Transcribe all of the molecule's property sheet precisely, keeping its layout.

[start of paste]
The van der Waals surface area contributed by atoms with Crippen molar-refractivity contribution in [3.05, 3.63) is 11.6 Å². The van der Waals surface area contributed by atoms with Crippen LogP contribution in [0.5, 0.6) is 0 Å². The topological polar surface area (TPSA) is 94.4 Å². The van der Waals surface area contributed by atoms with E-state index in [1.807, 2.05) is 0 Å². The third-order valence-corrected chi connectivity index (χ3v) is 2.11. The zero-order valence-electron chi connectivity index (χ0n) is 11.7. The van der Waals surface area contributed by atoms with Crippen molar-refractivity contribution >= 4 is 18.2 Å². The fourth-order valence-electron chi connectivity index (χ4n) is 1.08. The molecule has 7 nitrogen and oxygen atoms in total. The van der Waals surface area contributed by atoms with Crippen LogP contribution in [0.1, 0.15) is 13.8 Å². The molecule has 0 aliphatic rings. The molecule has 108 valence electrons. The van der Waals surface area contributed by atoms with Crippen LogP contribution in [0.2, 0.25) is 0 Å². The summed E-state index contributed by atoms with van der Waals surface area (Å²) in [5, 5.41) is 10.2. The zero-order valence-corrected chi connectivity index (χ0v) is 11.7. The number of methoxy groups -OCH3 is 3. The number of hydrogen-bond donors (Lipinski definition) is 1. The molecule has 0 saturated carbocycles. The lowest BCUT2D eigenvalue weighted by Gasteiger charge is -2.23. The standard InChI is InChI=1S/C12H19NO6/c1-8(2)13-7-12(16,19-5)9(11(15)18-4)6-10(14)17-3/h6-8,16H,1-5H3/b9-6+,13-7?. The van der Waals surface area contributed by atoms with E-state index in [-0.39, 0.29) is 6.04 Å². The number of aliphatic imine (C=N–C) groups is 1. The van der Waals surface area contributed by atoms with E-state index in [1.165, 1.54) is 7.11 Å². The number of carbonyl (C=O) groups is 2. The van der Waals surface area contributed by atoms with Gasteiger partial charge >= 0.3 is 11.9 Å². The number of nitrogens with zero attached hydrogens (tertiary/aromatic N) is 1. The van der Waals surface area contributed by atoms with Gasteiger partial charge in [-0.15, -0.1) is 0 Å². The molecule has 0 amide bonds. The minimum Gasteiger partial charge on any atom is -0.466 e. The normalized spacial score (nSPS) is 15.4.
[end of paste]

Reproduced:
The van der Waals surface area contributed by atoms with Crippen molar-refractivity contribution in [3.05, 3.63) is 11.6 Å². The van der Waals surface area contributed by atoms with Crippen LogP contribution in [0.5, 0.6) is 0 Å². The topological polar surface area (TPSA) is 94.4 Å². The van der Waals surface area contributed by atoms with E-state index in [1.807, 2.05) is 0 Å². The third-order valence-corrected chi connectivity index (χ3v) is 2.11. The zero-order valence-electron chi connectivity index (χ0n) is 11.7. The van der Waals surface area contributed by atoms with Crippen molar-refractivity contribution >= 4 is 18.2 Å². The fourth-order valence-electron chi connectivity index (χ4n) is 1.08. The molecule has 7 nitrogen and oxygen atoms in total. The van der Waals surface area contributed by atoms with Crippen LogP contribution in [0.1, 0.15) is 13.8 Å². The molecule has 0 aliphatic rings. The molecule has 108 valence electrons. The van der Waals surface area contributed by atoms with Crippen LogP contribution in [0.2, 0.25) is 0 Å². The summed E-state index contributed by atoms with van der Waals surface area (Å²) in [5, 5.41) is 10.2. The zero-order valence-corrected chi connectivity index (χ0v) is 11.7. The number of methoxy groups -OCH3 is 3. The number of hydrogen-bond donors (Lipinski definition) is 1. The molecule has 0 saturated carbocycles. The lowest BCUT2D eigenvalue weighted by Gasteiger charge is -2.23. The standard InChI is InChI=1S/C12H19NO6/c1-8(2)13-7-12(16,19-5)9(11(15)18-4)6-10(14)17-3/h6-8,16H,1-5H3/b9-6+,13-7?. The van der Waals surface area contributed by atoms with E-state index in [-0.39, 0.29) is 6.04 Å². The number of aliphatic imine (C=N–C) groups is 1. The van der Waals surface area contributed by atoms with E-state index in [1.165, 1.54) is 7.11 Å². The number of carbonyl (C=O) groups is 2. The van der Waals surface area contributed by atoms with Gasteiger partial charge >= 0.3 is 11.9 Å². The number of nitrogens with zero attached hydrogens (tertiary/aromatic N) is 1. The van der Waals surface area contributed by atoms with Gasteiger partial charge in [-0.15, -0.1) is 0 Å². The molecule has 0 amide bonds. The minimum Gasteiger partial charge on any atom is -0.466 e. The normalized spacial score (nSPS) is 15.4.